Book Review: Before We Were Blue by E.J. Schwartz

Posted September 14, 2021 by lomeraniel in Audiobooks, Fiction, LGBT, Literary, Review / 0 Comments

Book Review: Before We Were Blue by E.J. SchwartzBefore We Were Blue by E.J. Schwartz
Narrator: Gail Shalan, Chloe Dolandis
Published by Vibrance Press on September 14, 2021
Genres: Fiction, Literary, LGBT
Length: 9 hrs and 38 mins
Format: Audiobook
Source: Narrator
Buy on Amazon/Audible
Overal Rating: four-half-stars

Get healthy on their own—or stay sick together?
At Recovery and Relief, a treatment center for girls with eating disorders, the first thing Shoshana Winnick does is attach herself to vibrant but troubled Rowan Parish. Shoshana—a cheerleader on a hit reality TV show—was admitted for starving herself to ensure her growth spurt didn’t ruin her infamous tumbling skills. Rowan, on the other hand, has known anorexia her entire life, thanks to her mother’s “chew and spit” guidance. Through the drudgery and drama of treatment life, Shoshana and Rowan develop a fierce intimacy—and for Rowan, a budding infatuation, that neither girl expects.
As “Gray Girls,” patients in the center’s Gray plan, Shoshana and Rowan are constantly under the nurses’ watchful eyes. They dream of being Blue, when they will enjoy more freedom and the knowledge that their days at the center are numbered. But going home means separating and returning to all the challenges they left behind. The closer Shoshana and Rowan become, the more they cling to each other—and their destructive patterns. Ultimately, the girls will have to choose: their recovery or their relationship.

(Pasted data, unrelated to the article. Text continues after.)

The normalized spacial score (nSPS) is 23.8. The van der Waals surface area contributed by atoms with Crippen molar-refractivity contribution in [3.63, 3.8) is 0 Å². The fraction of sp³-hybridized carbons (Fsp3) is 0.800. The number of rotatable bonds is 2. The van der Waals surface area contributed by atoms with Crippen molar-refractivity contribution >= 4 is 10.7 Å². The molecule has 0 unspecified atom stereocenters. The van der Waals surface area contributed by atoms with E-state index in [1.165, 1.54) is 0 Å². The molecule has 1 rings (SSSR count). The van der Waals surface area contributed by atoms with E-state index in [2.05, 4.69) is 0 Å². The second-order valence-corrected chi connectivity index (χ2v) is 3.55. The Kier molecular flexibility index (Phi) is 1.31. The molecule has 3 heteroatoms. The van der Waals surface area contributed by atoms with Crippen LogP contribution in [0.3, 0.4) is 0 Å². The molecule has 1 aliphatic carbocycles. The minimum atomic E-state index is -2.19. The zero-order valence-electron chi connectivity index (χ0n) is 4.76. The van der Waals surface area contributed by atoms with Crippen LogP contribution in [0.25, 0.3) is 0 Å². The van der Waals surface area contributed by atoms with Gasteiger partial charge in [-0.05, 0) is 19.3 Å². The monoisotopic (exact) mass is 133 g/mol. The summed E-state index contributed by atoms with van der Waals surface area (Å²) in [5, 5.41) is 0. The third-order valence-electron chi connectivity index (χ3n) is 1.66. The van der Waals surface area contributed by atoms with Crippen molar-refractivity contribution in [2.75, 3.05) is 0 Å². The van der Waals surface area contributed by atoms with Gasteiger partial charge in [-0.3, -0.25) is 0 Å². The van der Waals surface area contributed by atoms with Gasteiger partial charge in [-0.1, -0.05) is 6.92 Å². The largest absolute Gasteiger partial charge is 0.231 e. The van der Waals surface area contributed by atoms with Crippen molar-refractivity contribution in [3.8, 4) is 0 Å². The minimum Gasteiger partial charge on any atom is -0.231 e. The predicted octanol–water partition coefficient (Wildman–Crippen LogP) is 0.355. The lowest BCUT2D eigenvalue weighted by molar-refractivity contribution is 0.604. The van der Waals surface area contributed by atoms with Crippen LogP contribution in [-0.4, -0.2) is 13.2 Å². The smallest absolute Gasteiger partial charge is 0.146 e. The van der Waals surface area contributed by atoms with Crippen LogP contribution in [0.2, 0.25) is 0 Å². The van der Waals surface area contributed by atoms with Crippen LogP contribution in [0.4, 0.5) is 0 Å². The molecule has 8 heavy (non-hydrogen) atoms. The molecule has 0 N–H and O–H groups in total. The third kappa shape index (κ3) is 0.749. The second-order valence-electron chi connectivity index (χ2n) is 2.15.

Shoshana and Rowan, two girls from completely different worlds, meet at a recovery center for girls with eating disorders. Each girl is in a different moment in life but the specific circumstances in which they meet make them walk together for a while transforming each other’s life.

Soshana and Rowan narrate each their own story in alternating chapters, written in first person. Many of the events are told from both points of view, which makes clear how different their views of the world are. The writing style is different too. The easy and the most typical thing would have been to create a similar narrative for each of them, as we see in other books, but the way in which they express themselves says sometimes more than the words themselves. Shoshana reads like regular literary fiction written in first person, but Rowan’s parts feel like letters written to Shoshana. I think I liked these ones better because they showed a reflexive quality in Rowen that we didn’t see on the outside.

I don’t have an eating disorder, so it’s difficult for me to form an opinion of both girls, but even though I could relate to them at times, none of them was especially likable. They were too real and flawed at times which, in turn, made the story more believable and gripping. I found myself relating more to one of them at the beginning but this changed over the course of the book at witnessing both characters’ evolution.

Gail Shalan and Chloe Dolandis delivered an exquisite dual narration that made this audiobook a very enjoyable experience. Both narrators have pleasant voices and excellent interpretations skills, and did an amazing job at expressing the girls’ emotions with their voices, to the point that, at times, I had the impression of listening to two lost girls instead of two narrators performing in an audio production. I love dual narrations for this kind of book, as they help the listener to make a clear distinction between both characters from the start. It also adds another layer of complexity and richness that makes for a better listening experience.

I received this book for free in exchange for an honest review. This does not affect my opinion of the book or the content of my review.
Story (Plot)
Overall: four-half-stars